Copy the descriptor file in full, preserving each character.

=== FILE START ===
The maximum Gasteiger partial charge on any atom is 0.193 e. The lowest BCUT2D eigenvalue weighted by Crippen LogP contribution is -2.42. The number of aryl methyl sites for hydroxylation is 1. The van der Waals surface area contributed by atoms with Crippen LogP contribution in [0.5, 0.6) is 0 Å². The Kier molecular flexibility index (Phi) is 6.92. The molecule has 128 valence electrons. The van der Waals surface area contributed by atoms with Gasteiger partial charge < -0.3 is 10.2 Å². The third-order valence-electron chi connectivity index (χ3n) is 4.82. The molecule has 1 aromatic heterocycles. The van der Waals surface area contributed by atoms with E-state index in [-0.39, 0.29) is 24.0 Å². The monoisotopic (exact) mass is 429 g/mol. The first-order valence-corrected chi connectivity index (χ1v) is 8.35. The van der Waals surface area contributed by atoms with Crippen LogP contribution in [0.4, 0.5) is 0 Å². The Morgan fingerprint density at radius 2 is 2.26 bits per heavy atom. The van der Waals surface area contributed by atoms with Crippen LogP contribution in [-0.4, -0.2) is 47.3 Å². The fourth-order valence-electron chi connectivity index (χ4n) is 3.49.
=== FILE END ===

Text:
The maximum Gasteiger partial charge on any atom is 0.193 e. The lowest BCUT2D eigenvalue weighted by Crippen LogP contribution is -2.42. The number of aryl methyl sites for hydroxylation is 1. The van der Waals surface area contributed by atoms with Crippen LogP contribution in [0.5, 0.6) is 0 Å². The Kier molecular flexibility index (Phi) is 6.92. The molecule has 128 valence electrons. The van der Waals surface area contributed by atoms with Gasteiger partial charge < -0.3 is 10.2 Å². The third-order valence-electron chi connectivity index (χ3n) is 4.82. The molecule has 1 aromatic heterocycles. The van der Waals surface area contributed by atoms with E-state index in [-0.39, 0.29) is 24.0 Å². The monoisotopic (exact) mass is 429 g/mol. The first-order valence-corrected chi connectivity index (χ1v) is 8.35. The van der Waals surface area contributed by atoms with Crippen LogP contribution in [0.4, 0.5) is 0 Å². The Morgan fingerprint density at radius 2 is 2.26 bits per heavy atom. The van der Waals surface area contributed by atoms with Crippen LogP contribution in [-0.4, -0.2) is 47.3 Å². The fourth-order valence-electron chi connectivity index (χ4n) is 3.49.